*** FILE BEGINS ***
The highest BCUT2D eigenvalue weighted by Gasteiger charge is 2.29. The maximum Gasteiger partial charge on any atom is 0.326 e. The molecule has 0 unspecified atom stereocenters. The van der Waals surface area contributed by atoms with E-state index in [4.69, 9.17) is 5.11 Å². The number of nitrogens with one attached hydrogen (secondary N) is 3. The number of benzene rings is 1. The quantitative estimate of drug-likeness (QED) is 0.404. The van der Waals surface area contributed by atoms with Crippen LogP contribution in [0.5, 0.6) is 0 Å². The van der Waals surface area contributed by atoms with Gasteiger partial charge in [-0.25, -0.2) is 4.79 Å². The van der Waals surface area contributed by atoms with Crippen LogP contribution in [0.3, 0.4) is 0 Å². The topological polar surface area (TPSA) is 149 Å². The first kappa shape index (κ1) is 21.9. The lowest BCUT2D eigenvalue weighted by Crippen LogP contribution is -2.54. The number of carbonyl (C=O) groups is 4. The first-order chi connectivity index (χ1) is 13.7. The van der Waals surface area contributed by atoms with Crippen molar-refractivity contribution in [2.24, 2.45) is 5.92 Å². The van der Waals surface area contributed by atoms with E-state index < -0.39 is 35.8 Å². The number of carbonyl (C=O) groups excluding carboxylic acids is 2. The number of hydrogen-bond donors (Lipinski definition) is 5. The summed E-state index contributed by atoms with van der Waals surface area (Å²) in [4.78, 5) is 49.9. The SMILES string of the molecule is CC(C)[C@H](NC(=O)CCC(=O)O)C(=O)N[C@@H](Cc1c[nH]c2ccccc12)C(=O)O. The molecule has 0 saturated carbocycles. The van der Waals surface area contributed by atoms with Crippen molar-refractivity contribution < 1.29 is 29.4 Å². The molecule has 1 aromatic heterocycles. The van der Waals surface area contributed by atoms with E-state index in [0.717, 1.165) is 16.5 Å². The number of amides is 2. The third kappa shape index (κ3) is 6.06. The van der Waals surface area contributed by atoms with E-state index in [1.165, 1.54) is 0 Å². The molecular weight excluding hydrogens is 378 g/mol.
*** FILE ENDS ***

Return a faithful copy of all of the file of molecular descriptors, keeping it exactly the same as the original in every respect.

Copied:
The highest BCUT2D eigenvalue weighted by Gasteiger charge is 2.29. The maximum Gasteiger partial charge on any atom is 0.326 e. The molecule has 0 unspecified atom stereocenters. The van der Waals surface area contributed by atoms with E-state index in [4.69, 9.17) is 5.11 Å². The number of nitrogens with one attached hydrogen (secondary N) is 3. The number of benzene rings is 1. The quantitative estimate of drug-likeness (QED) is 0.404. The van der Waals surface area contributed by atoms with Crippen LogP contribution in [0.5, 0.6) is 0 Å². The van der Waals surface area contributed by atoms with Gasteiger partial charge in [-0.25, -0.2) is 4.79 Å². The van der Waals surface area contributed by atoms with Crippen LogP contribution in [0.3, 0.4) is 0 Å². The topological polar surface area (TPSA) is 149 Å². The first kappa shape index (κ1) is 21.9. The lowest BCUT2D eigenvalue weighted by Crippen LogP contribution is -2.54. The number of carbonyl (C=O) groups is 4. The first-order chi connectivity index (χ1) is 13.7. The van der Waals surface area contributed by atoms with Crippen molar-refractivity contribution in [2.24, 2.45) is 5.92 Å². The van der Waals surface area contributed by atoms with E-state index < -0.39 is 35.8 Å². The number of carbonyl (C=O) groups excluding carboxylic acids is 2. The number of hydrogen-bond donors (Lipinski definition) is 5. The summed E-state index contributed by atoms with van der Waals surface area (Å²) in [4.78, 5) is 49.9. The SMILES string of the molecule is CC(C)[C@H](NC(=O)CCC(=O)O)C(=O)N[C@@H](Cc1c[nH]c2ccccc12)C(=O)O. The molecule has 0 saturated carbocycles. The van der Waals surface area contributed by atoms with Crippen molar-refractivity contribution < 1.29 is 29.4 Å². The molecule has 1 aromatic heterocycles. The van der Waals surface area contributed by atoms with E-state index in [0.717, 1.165) is 16.5 Å². The number of amides is 2. The third kappa shape index (κ3) is 6.06. The van der Waals surface area contributed by atoms with E-state index in [1.165, 1.54) is 0 Å². The molecular weight excluding hydrogens is 378 g/mol.